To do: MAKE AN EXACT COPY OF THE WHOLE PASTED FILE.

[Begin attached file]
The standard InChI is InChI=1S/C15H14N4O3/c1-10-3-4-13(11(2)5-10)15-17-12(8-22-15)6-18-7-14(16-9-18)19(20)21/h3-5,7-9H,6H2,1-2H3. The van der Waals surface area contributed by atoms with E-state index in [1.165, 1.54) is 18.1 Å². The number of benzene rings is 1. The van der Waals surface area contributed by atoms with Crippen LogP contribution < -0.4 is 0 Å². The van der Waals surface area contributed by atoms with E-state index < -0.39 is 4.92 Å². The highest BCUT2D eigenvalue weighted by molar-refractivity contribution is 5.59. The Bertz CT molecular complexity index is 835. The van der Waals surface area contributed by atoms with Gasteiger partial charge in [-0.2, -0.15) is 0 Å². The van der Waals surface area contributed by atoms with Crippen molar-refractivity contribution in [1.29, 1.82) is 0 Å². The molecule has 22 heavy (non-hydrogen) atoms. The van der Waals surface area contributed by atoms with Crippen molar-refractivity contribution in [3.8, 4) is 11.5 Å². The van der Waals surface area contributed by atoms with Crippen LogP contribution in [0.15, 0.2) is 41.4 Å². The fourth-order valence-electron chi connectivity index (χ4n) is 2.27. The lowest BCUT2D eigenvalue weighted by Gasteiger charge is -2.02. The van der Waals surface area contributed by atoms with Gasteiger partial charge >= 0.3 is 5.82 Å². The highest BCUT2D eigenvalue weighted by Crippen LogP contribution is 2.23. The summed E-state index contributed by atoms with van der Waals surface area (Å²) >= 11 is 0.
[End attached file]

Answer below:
The standard InChI is InChI=1S/C15H14N4O3/c1-10-3-4-13(11(2)5-10)15-17-12(8-22-15)6-18-7-14(16-9-18)19(20)21/h3-5,7-9H,6H2,1-2H3. The van der Waals surface area contributed by atoms with E-state index in [1.165, 1.54) is 18.1 Å². The number of benzene rings is 1. The van der Waals surface area contributed by atoms with Crippen LogP contribution < -0.4 is 0 Å². The van der Waals surface area contributed by atoms with E-state index < -0.39 is 4.92 Å². The highest BCUT2D eigenvalue weighted by molar-refractivity contribution is 5.59. The Bertz CT molecular complexity index is 835. The van der Waals surface area contributed by atoms with Gasteiger partial charge in [-0.2, -0.15) is 0 Å². The van der Waals surface area contributed by atoms with Crippen molar-refractivity contribution in [1.29, 1.82) is 0 Å². The molecule has 22 heavy (non-hydrogen) atoms. The van der Waals surface area contributed by atoms with Crippen molar-refractivity contribution in [3.8, 4) is 11.5 Å². The van der Waals surface area contributed by atoms with Crippen LogP contribution in [0.15, 0.2) is 41.4 Å². The fourth-order valence-electron chi connectivity index (χ4n) is 2.27. The lowest BCUT2D eigenvalue weighted by Gasteiger charge is -2.02. The van der Waals surface area contributed by atoms with Gasteiger partial charge >= 0.3 is 5.82 Å². The highest BCUT2D eigenvalue weighted by Crippen LogP contribution is 2.23. The summed E-state index contributed by atoms with van der Waals surface area (Å²) >= 11 is 0.